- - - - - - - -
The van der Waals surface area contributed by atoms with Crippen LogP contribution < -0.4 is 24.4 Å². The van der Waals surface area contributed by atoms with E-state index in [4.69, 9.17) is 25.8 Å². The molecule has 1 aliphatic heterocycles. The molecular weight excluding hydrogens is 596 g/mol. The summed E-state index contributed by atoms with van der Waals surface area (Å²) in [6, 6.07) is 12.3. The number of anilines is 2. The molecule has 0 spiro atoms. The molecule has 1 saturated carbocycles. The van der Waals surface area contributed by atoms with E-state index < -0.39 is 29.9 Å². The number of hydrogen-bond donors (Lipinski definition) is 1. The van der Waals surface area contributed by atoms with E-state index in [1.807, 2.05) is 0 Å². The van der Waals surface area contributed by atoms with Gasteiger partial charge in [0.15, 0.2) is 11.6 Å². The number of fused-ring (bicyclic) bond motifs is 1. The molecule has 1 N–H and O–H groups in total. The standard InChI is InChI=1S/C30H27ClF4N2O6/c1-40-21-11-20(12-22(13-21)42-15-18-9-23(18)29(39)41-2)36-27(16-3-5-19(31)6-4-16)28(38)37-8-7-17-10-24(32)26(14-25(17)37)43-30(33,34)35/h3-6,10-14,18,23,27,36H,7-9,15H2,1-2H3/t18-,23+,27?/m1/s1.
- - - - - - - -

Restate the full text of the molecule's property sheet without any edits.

The van der Waals surface area contributed by atoms with Crippen LogP contribution < -0.4 is 24.4 Å². The van der Waals surface area contributed by atoms with E-state index in [4.69, 9.17) is 25.8 Å². The molecule has 1 aliphatic heterocycles. The molecular weight excluding hydrogens is 596 g/mol. The summed E-state index contributed by atoms with van der Waals surface area (Å²) in [6, 6.07) is 12.3. The number of anilines is 2. The molecule has 0 spiro atoms. The molecule has 1 saturated carbocycles. The van der Waals surface area contributed by atoms with E-state index < -0.39 is 29.9 Å². The number of hydrogen-bond donors (Lipinski definition) is 1. The van der Waals surface area contributed by atoms with E-state index in [1.807, 2.05) is 0 Å². The van der Waals surface area contributed by atoms with Gasteiger partial charge in [0.15, 0.2) is 11.6 Å². The number of fused-ring (bicyclic) bond motifs is 1. The molecule has 1 N–H and O–H groups in total. The standard InChI is InChI=1S/C30H27ClF4N2O6/c1-40-21-11-20(12-22(13-21)42-15-18-9-23(18)29(39)41-2)36-27(16-3-5-19(31)6-4-16)28(38)37-8-7-17-10-24(32)26(14-25(17)37)43-30(33,34)35/h3-6,10-14,18,23,27,36H,7-9,15H2,1-2H3/t18-,23+,27?/m1/s1.